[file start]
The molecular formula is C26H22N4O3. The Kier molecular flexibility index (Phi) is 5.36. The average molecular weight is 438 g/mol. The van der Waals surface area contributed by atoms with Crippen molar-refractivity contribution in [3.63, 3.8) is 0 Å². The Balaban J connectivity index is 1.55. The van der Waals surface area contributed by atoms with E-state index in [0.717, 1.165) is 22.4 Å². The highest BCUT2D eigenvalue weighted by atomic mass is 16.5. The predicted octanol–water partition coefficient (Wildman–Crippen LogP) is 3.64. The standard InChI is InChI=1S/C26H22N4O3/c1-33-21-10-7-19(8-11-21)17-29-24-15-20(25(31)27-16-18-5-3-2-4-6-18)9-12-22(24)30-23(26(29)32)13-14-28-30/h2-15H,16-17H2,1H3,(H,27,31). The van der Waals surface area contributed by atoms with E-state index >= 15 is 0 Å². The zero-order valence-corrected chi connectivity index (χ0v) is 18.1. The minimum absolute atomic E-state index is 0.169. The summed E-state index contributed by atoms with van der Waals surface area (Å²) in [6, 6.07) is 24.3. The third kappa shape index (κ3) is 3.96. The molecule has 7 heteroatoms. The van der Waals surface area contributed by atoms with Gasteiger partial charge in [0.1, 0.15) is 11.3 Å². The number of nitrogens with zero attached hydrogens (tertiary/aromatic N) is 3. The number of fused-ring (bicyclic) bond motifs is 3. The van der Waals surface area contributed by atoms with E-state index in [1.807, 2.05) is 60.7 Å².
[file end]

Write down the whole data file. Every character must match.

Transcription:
The molecular formula is C26H22N4O3. The Kier molecular flexibility index (Phi) is 5.36. The average molecular weight is 438 g/mol. The van der Waals surface area contributed by atoms with Crippen molar-refractivity contribution in [3.63, 3.8) is 0 Å². The Balaban J connectivity index is 1.55. The van der Waals surface area contributed by atoms with E-state index in [0.717, 1.165) is 22.4 Å². The highest BCUT2D eigenvalue weighted by atomic mass is 16.5. The predicted octanol–water partition coefficient (Wildman–Crippen LogP) is 3.64. The standard InChI is InChI=1S/C26H22N4O3/c1-33-21-10-7-19(8-11-21)17-29-24-15-20(25(31)27-16-18-5-3-2-4-6-18)9-12-22(24)30-23(26(29)32)13-14-28-30/h2-15H,16-17H2,1H3,(H,27,31). The van der Waals surface area contributed by atoms with E-state index >= 15 is 0 Å². The zero-order valence-corrected chi connectivity index (χ0v) is 18.1. The minimum absolute atomic E-state index is 0.169. The summed E-state index contributed by atoms with van der Waals surface area (Å²) in [6, 6.07) is 24.3. The third kappa shape index (κ3) is 3.96. The molecule has 7 heteroatoms. The van der Waals surface area contributed by atoms with Gasteiger partial charge in [0.1, 0.15) is 11.3 Å². The number of nitrogens with zero attached hydrogens (tertiary/aromatic N) is 3. The number of fused-ring (bicyclic) bond motifs is 3. The van der Waals surface area contributed by atoms with E-state index in [1.807, 2.05) is 60.7 Å².